High-precision solid catalysts for investigation of carbon nanotube synthesis and structure

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Science Advances  30 Sep 2020:
Vol. 6, no. 40, eabb6010
DOI: 10.1126/sciadv.abb6010
  • Fig. 1 Experimental setup for continuous catalyst NP generation, size selection, and collection.

    Location I represents atomized solution droplets as they enter the dryer, location II shows salt NPs (sNPs) after drying, location III shows metal oxide gas after calcination and vaporization in furnace, location IV shows oxide NPs (oNPs) after nucleation, and location V shows oNPs depositing onto substrate after size selection using a differential mobility analyzer (DMA). Example evolution of geometric mean particle diameter (dmean) and concentration (Ntot) of rhenium (Re) particles is shown in the middle for NPs (sNPs, oNPs, and size-selected oNPs) at locations II, IV, and V. Measurements from a scanning mobility particle sizer spectrometer are shown at the bottom with Ntot, dmean, and geometric SDs (σg).

  • Fig. 2 NPs after size selection and their size evolution during CNT growth.

    (A to C) AFM images of W oNPs homogenously deposited on SiO2/Si substrates. Particle populations having narrow size distributions with various mean diameters are shown including (A) ~1.2 nm, (B) ~1.9 nm, and (C) ~3.1 nm. Also shown are high-resolution transmission electron microscope (HRTEM) images of (D) as-produced polycrystalline Mo oNPs with a mobility-equivalent diameter of 10 nm corresponding to ~7 nm diameter measured by TEM and AFM, and (E) corresponding single-crystal Mo mNPs after reduction and reconstruction. mNP diameter is ~60% of the former oNP diameter. The plot in (F) presents the evolution in observed Mo NP diameter through various particle production steps and CNT growth for several oNP mobility-equivalent diameters, as prescribed using the DMA. The black arrows demonstrate the ~60% diameter ratio between (D) and (E). During the growth process, the resultant catalysts (here, Mo2C) retained the size of mNPs and strongly correlate to their nascent CNTs’ diameters.

  • Fig. 3 The constraint effect of catalysts on the areal density and diameter of CNTs.

    (A) XRD profile of real W, Mo, and Re catalysts during the growth process; all NPs are supported on alumina filters; SEM images of SWCNTs grown from low (B) and high (C) areal density of NPs on marked SiO2/Si substrate; with the small size of catalysts, i.e., (D) 1.4-nm Mo catalysts and (E) 2.6-nm W catalyst, high-quality SWCNTs are produced. Larger oNPs, i.e., (F) 4.5-nm Mo catalysts, produced few-walled CNTs with more defects. Tangential growth is the dominant mechanism. Catalysts are all observed to be wrapped by a carbon layer, forming a “pea pod” morphology, indicated by arrows in (E) and (F). With a size of less than 2 nm, catalysts are too small to be distinguished from the grid background, as happened in (D). a.u., arbitrary units.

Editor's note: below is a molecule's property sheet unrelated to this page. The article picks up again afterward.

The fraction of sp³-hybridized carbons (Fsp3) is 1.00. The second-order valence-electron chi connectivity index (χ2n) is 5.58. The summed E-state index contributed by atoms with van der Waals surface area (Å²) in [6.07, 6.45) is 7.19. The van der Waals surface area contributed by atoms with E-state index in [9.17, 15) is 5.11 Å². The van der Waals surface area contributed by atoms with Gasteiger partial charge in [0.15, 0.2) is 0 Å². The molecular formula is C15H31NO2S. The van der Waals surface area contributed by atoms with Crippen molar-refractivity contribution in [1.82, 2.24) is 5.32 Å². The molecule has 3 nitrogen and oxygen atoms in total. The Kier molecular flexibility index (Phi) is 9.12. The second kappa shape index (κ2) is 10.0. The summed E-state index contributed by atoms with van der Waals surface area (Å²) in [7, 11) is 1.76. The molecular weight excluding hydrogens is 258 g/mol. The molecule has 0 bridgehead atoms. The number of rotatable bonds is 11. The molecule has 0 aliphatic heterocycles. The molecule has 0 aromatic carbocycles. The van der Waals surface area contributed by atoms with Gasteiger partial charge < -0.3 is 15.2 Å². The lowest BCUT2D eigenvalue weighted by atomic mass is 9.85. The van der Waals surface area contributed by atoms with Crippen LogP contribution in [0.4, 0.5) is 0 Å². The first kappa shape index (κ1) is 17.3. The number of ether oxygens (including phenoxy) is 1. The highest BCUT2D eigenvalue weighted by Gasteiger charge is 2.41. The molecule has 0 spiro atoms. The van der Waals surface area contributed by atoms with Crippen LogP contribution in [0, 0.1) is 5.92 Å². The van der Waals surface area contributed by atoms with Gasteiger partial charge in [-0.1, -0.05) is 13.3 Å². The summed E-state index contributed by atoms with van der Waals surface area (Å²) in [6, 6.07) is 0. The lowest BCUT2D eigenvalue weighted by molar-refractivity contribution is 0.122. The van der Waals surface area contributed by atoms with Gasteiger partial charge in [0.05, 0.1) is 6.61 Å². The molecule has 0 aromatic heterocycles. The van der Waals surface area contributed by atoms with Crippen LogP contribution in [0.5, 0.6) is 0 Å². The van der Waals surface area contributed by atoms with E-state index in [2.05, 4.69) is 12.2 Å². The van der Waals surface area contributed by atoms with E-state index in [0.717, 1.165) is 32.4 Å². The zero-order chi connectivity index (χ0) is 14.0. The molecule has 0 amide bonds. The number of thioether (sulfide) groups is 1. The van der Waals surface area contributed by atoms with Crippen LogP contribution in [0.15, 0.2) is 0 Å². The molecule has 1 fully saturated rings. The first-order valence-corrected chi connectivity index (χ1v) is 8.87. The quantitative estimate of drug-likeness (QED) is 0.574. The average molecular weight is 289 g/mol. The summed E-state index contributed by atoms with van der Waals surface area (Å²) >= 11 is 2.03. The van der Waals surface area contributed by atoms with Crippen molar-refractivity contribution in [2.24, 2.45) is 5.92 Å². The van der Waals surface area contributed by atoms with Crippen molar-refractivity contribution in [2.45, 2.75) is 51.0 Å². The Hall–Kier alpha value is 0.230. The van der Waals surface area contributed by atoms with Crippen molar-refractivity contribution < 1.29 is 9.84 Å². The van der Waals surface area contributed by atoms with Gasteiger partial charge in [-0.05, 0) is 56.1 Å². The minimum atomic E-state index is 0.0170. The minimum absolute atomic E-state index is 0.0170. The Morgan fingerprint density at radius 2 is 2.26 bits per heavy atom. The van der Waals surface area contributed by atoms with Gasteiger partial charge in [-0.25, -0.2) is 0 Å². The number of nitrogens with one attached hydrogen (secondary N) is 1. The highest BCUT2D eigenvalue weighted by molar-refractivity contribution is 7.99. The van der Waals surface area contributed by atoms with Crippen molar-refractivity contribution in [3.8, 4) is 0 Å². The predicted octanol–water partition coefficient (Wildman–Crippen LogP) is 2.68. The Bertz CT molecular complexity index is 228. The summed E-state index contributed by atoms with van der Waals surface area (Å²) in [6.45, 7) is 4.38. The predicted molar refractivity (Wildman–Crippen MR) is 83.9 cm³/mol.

• Fig. 4 FCCVD growth of CNT using solid catalysts.

    (A) Schematic diagram of FCCVD setup and (B to D) the corresponding preliminary results of CNTs grown from FCCVD without size selection.

  • Fig. 5 Chirality distribution of SWCNTs grown from solid catalysts.

    Raman mapping results of SWCNTs grown from WC catalyst (diameter, ~1.5 nm). Raman spectra in the RBM region detected by (A) 532 nm, (B) 638 nm, and (C) 785 nm with all baselines subtracted. (D to F) The peak position abundance statistics results from three lasers are summarized with normalized scale. After converting peak position abundance to chirality abundance based on the Kataura plot (fig. S1), the results are displayed on a map (G). To guarantee unambiguous identification, the painting is done only for SWCNTs with 0.81 nm < diameter < 1.53 nm [160 cm−1 < RBM peak <295 cm−1, marked by the blue dash-dotted line in (A) to (G)]. Chirality cells that are not resonant with three lasers are left empty in (G). Chiralities near (2n,n) are most enriched (corresponding range of 19.1° ± 5° is marked by a black dashed line), and few can be found near the zigzag region. (H) The chiral angle statistics measured with nanobeam electron diffraction (ED) with the most dominant being in the same 19.1° ± 5° range; (inset) the example ED pattern of the (12,6) tube is shown with its simulation pattern (left, experiment; right, simulation). (I) The qualitative calculation of abundance based on interface thermodynamics, kinetic growth theory, and the extended chirality-dependent growth time determined from this work. All factors, particularly the chirality-dependent growth time theory (detailed in section S4), lead to further concentrated abundance around (2n,n).

Supplementary Materials

  • Supplementary Materials

    High-precision solid catalysts for investigation of carbon nanotube synthesis and structure

    Xiao Zhang, Brian Graves, Michael De Volder, Wenming Yang, Tyler Johnson, Bo Wen, Wei Su, Robert Nishida, Sishen Xie, Adam Boies

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    • Sections S1 to S4
    • Table S1
    • Figs. S1 to S9
    • References

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